Digitizing equipment of the Moving Image Preservation of Puget Sound, located in Seattle’s City Hall building. (Credit: MIPoPS)
MIPoPS’ page on the Internet Archive boasts over 2,000 freely accessible videos. Falling down internet rabbit holes, one can easily spend hours exploring hidden gems, from Sir-Mix-a-Lot’s environmental PSA to Scarecrow Video’s Gay Camp Classics. Partnering with Northwest Film Forum, MIPoPS also hosts an in-person “Moving History” screening series which features curated selections of such archival treasures.
This extensive feature article highlights a number of notable collections MIPoPS has digitized, including those of: the late Vi Hilbert, an Upper Skagit Indian Tribe elder and Lushootseed speaker; the Wing Luke Museum, which features a number of oral histories preserving the culture of Seattle’s Chinatown-International District; and footage of the 1999 anti-World Trade Organization protests by documentarian Jill Freidberg.
MIPoPS’ Audiovisual Archivist Annalise Nicholson, Audiovisual Technician and Communications Manager Paul Siple, and Co-Executive Director and Audiovisual Archivist Libby Hopfauf, messing around with techno trash tapes. (Credit: MIPoPS)
Saving Magnetic Media from a Race Against Time
Unfortunately, MIPoPS is in a race against time, since many tape formats — and their players — aren’t being manufactured anymore. But Libby Hopfauf, a co-Executive Director of MIPoPS, has accumulated plenty of tricks of the trade and obtained “good secret sources.” MIPoPS has bought discounted equipment from eBay, the now-defunct Seattle Art Institute, and a digitizing business that worked with KIRO and King. The Seattle Channel, a public-access channel housed in the same building as MIPoPS, has donated equipment, too. Sometimes, archivists even resort to 3D-printing components of tape players.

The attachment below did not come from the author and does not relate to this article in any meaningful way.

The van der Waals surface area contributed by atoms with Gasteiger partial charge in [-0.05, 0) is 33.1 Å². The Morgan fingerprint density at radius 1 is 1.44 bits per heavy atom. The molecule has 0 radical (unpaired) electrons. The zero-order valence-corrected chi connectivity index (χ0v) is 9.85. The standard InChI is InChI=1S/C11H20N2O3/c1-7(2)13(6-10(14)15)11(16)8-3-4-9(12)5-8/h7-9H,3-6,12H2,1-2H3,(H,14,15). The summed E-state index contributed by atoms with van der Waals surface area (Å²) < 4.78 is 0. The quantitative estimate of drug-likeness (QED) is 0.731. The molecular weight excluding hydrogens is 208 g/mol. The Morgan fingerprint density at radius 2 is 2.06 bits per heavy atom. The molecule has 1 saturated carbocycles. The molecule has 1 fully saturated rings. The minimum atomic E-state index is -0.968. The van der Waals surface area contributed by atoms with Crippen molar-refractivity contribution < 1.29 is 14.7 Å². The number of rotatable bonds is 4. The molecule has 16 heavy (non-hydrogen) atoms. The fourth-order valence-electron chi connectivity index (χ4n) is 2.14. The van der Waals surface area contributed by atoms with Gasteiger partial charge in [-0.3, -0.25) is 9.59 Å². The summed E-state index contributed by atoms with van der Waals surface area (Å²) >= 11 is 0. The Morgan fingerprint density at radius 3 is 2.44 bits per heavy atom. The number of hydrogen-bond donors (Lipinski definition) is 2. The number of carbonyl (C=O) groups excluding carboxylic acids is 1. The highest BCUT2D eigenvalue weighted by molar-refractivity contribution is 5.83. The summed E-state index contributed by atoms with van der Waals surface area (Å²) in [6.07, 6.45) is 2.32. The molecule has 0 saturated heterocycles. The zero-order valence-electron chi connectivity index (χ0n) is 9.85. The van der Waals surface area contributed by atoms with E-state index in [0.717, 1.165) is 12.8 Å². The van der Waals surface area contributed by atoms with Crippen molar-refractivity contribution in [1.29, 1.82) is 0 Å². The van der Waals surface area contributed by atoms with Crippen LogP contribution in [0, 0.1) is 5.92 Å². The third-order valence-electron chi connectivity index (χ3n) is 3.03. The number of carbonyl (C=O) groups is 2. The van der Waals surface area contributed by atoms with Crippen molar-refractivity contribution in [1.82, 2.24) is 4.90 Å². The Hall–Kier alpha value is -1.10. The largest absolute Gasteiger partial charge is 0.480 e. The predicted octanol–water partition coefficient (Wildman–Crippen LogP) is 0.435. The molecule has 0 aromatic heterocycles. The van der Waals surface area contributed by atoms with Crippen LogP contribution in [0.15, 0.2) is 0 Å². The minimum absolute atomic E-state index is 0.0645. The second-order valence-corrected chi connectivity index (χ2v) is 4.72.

Even so, tapes can suffer from a variety of ailments, including mold, damage from non-acid-free stickers, and, most vexingly of all, the dreaded “sticky shed syndrome.” Sticky shed syndrome occurs when the binders holding magnetic tape together degrade, leaching out a white, powdery substance. Hopfauf compares the smell of sticky shed to melting crayons. Broadcast formats like 3/4-inch U-matic and 1-inch are more susceptible to sticky shed, while cheap consumer formats like VHS and Hi8 are more prone to general breakdown. MIPoPS often “bakes” these sticky tapes in food dehydrators, sometimes repeatedly.
MIPoPS is also at the forefront of identifying “new” problems, such as the breakdown of the adhesive on the “end of tape” sticker that holds the tape on the plastic reel. As MIPoPS audiovisual archivist Jen Zook puts it, “We’re trying to be more scientific about it, because it seems more helpful for humanity if we figure out what the heck is going on.”
JUMP TO: ARTICLE CONTENTS
- Introduction / Saving Magnetic Media from a Race Against Time
- Vi Hilbert: Native Language & Culture Preservation
- The Gang of Four & Bob Santos
- Gentrification in the Chinatown-International District
- Independent Media Center & the 1999 WTO Protests
- The Future of Magnetic Media